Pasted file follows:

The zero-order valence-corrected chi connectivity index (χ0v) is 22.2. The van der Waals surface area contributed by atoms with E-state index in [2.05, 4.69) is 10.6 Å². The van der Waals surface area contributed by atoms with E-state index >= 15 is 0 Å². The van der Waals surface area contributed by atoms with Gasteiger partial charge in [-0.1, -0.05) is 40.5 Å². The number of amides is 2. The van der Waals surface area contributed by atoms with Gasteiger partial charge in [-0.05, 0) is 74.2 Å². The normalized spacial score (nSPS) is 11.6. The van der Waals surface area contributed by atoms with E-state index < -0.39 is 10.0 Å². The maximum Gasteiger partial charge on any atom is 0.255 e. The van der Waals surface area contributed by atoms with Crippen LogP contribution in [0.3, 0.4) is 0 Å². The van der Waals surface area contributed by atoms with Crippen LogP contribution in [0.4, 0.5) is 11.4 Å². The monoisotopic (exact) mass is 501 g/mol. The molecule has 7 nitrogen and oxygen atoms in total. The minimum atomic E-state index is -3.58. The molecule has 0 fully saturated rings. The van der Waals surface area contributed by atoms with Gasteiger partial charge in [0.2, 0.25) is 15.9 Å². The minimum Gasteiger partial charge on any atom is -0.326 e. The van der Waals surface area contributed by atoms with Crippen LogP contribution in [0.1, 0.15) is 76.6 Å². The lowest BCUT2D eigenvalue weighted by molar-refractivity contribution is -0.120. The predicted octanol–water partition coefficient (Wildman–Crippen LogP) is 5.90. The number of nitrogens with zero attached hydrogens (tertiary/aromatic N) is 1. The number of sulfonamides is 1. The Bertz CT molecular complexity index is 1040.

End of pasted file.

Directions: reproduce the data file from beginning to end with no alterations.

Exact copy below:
The zero-order valence-corrected chi connectivity index (χ0v) is 22.2. The van der Waals surface area contributed by atoms with E-state index in [2.05, 4.69) is 10.6 Å². The van der Waals surface area contributed by atoms with E-state index >= 15 is 0 Å². The van der Waals surface area contributed by atoms with Gasteiger partial charge in [-0.1, -0.05) is 40.5 Å². The number of amides is 2. The van der Waals surface area contributed by atoms with Gasteiger partial charge in [-0.05, 0) is 74.2 Å². The normalized spacial score (nSPS) is 11.6. The van der Waals surface area contributed by atoms with E-state index < -0.39 is 10.0 Å². The maximum Gasteiger partial charge on any atom is 0.255 e. The van der Waals surface area contributed by atoms with Crippen LogP contribution in [0.3, 0.4) is 0 Å². The van der Waals surface area contributed by atoms with Crippen LogP contribution in [0.4, 0.5) is 11.4 Å². The monoisotopic (exact) mass is 501 g/mol. The molecule has 7 nitrogen and oxygen atoms in total. The minimum atomic E-state index is -3.58. The molecule has 0 fully saturated rings. The van der Waals surface area contributed by atoms with Gasteiger partial charge in [0.2, 0.25) is 15.9 Å². The minimum Gasteiger partial charge on any atom is -0.326 e. The van der Waals surface area contributed by atoms with Crippen LogP contribution in [0.1, 0.15) is 76.6 Å². The lowest BCUT2D eigenvalue weighted by molar-refractivity contribution is -0.120. The predicted octanol–water partition coefficient (Wildman–Crippen LogP) is 5.90. The number of nitrogens with zero attached hydrogens (tertiary/aromatic N) is 1. The number of sulfonamides is 1. The Bertz CT molecular complexity index is 1040.